Depending upon geography, boiled peanuts might be an acquired taste, but in the South, boiled peanuts are a delicious treat enjoyed by generations at family gatherings, celebrations and festivals.
In South Carolina, the boiled peanut is the official state snack food, emphasizing the cultural and historical significance of this humble Southern staple.
By most accounts, boiled peanuts came to the United States from Africa, but rose in popularity after the Civil War. Confederate soldiers boiled the peanuts in salt as a way of sanitizing and preserving an important source of protein when food supplies were short. Back home, they introduced boiled peanuts, nicknamed goobers, to their families and communities.
Since the 19th century, all across the South, peanut boils occurred after the annual harvest and provided an opportunity for a social gathering and celebration. Southern families still boil peanuts at reunions and other events, but the snack is more widely available from roadside stands that dot the South’s highways and byways. Stands in South Carolina include Timbos in Charleston, The Peanut Man at Traveler’s Rest and 50-year-old Hucks Produce off Highway 78 in Ladson, each serving the steaming hot, salty snack in simple brown paper bags.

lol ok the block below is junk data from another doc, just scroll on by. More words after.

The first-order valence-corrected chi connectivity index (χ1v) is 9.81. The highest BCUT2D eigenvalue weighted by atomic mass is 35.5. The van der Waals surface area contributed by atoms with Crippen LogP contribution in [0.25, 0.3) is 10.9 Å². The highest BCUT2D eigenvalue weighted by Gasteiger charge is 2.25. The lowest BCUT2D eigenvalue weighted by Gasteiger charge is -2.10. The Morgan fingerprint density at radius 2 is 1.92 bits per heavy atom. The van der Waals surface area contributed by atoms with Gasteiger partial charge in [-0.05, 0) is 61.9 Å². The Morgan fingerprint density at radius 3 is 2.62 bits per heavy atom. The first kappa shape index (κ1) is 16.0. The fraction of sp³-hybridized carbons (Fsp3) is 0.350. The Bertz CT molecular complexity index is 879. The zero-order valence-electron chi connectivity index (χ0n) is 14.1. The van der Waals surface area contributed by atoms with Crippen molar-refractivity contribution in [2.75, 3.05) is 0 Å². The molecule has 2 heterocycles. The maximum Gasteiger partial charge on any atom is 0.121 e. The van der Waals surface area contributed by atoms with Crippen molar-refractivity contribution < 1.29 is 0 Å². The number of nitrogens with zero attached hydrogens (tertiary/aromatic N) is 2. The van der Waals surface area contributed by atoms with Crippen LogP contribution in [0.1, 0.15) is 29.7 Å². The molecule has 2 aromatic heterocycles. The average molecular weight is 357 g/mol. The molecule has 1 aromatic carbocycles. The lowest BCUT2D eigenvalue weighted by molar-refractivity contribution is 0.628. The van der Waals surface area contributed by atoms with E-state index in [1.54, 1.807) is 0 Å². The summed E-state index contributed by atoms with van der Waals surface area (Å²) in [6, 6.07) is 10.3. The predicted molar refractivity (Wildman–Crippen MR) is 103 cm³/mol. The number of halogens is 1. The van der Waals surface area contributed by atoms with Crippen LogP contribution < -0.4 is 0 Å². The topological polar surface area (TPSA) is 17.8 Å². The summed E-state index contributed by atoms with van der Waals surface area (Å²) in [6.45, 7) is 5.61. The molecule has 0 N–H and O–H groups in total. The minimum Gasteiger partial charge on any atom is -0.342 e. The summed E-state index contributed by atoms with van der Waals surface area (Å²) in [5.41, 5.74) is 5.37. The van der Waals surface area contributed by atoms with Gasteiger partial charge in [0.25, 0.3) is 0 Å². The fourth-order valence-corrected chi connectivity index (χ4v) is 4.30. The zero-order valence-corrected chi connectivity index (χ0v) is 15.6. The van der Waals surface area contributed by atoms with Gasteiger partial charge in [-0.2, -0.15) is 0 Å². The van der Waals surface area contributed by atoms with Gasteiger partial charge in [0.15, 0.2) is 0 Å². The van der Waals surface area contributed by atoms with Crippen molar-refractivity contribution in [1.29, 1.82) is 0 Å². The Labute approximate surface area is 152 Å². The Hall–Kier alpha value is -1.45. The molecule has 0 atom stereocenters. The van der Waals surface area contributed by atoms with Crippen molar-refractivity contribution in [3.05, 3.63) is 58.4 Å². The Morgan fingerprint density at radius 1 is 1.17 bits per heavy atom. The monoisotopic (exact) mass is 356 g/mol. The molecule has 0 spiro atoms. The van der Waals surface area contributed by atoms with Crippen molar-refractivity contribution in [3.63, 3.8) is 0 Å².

It’s as easy as boiling water, and yet not so much. It takes the right amount of water, the right amount of salt, the right cooking time and, most important, the right peanut – a raw, green peanut, freshly dug. Dried peanuts aren’t the same, and don’t even try boiling a roasted peanut.
These days, some people add liquid smoke or Cajun spices. Entries in the first annual Bluffton Boilers competition, held in August 2012, included peanuts boiled in coffee, pickle juice and even whiskey.
The annual South Carolina Peanut Party in Pelion, celebrating its 31st year, is the state’s largest celebration of the boiled peanut. Up to 130 bushels, roughly 2.5 tons, of green peanuts are boiled at the festival annually – the most popular being those boiled in salted water.